More recent studies have found that seemingly insignificant touches yield bigger tips for waitresses, that people shop and buy more if they’re touched by a store greeter, and that strangers are more likely to help someone if a touch accompanies the request. Call it the human touch, a brief reminder that we are, at our core, social animals. “Lots of times in these studies people don’t even remember being touched. They just feel there’s a connection, they feel that they like that person more,” Guerrero says.
Just how strong is touch’s bonding benefit? To find out, a team led by University of Illinois at Urbana-Champaign psychologist Michael Kraus tracked physical contact between teammates during NBA games (consider all those chest bumps, high fives, and backslaps). The study revealed that the more on-court touching there was early in the season, the more successful teams and individuals were by season’s end. The effect of touch was independent of salary or performance, eliminating the possibility that players touch more if they’re more skilled or better compensated.
“We were very surprised. Touch predicted performance across all the NBA teams,” says Kraus. “Basketball players sometimes don’t have time to say an encouraging word to a teammate; instead, they developed this incredible repertoire of touch to communicate quickly and accurately,” he explains, adding that touch can likely improve performance across any cooperative context. As with our primate relatives, who strengthen social bonds by grooming each other, in humans, “touch strengthens relationships and is a marker of closeness,” he says. “It increases cooperation but is also an indicator of how strong bonds are between people.”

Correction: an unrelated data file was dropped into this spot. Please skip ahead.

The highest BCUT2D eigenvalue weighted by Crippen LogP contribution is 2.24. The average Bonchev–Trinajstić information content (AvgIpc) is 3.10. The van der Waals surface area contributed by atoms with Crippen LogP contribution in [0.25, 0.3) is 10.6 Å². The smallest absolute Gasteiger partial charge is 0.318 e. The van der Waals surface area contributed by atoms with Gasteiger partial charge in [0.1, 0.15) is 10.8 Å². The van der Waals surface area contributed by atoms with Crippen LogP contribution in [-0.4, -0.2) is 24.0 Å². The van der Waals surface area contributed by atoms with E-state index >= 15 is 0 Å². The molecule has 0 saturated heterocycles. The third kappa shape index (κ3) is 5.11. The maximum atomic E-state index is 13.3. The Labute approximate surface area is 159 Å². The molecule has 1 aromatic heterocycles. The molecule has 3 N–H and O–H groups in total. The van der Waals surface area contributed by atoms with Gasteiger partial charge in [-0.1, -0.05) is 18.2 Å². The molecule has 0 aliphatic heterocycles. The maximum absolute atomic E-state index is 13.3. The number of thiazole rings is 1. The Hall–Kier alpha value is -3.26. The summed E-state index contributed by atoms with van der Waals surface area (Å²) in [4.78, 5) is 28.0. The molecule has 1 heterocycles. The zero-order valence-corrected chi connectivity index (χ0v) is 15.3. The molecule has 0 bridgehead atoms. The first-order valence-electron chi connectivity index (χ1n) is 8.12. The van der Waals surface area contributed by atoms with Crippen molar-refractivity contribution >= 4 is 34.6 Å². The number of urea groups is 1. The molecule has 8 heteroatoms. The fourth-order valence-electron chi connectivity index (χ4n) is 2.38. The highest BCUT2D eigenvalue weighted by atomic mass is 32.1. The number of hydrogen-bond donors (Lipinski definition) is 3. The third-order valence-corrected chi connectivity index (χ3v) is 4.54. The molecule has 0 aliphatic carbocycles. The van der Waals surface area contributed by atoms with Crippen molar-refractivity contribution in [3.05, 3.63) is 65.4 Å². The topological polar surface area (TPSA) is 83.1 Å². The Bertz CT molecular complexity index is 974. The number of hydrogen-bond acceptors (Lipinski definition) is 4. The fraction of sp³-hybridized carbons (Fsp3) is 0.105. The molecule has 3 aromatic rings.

If a post-rebound slap on the back or the brush of a hand while delivering a bill can help us all get along a bit better, it may be because “when you stimulate the pressure receptors in the skin, you lower stress hormones,” says the Touch Research Institute’s Field. At the same time, warm touch stimulates release of the “cuddle hormone,” oxytocin, which enhances a sense of trust and attachment.
The release also helps explain our propensity for self-caressing, which we do hundreds of times each day as a calming mechanism. “We do a lot of self-touching: flipping our hair, hugging ourselves,” Field notes. Other common behaviours include massaging our foreheads, rubbing our hands, or stroking our necks. Evidence supports the idea that it’s effective: Self-massage has been shown to slow the heart rate and lower the level of the stress hormone cortisol.
Therapies can, of course, be incredibly effective even when there is no “hands-on” contact between the therapist and the client. In this case, such as reiki, you could say that there is contact between the parties’ energies, and this has also been shown to be beneficial. However, I have seen real changes in clients in the hour they spend having a massage or reflexology treatment. Often, people are quite nervous of what will happen, and this shows in their muscle tension and response. However, by the end of the time, they become visibly relaxed, their voices are calmer and the muscles lay straighter and aligned, as they should be. People report better sleep and feeling more “in balance”; something which, in this modern world, is incredibly important.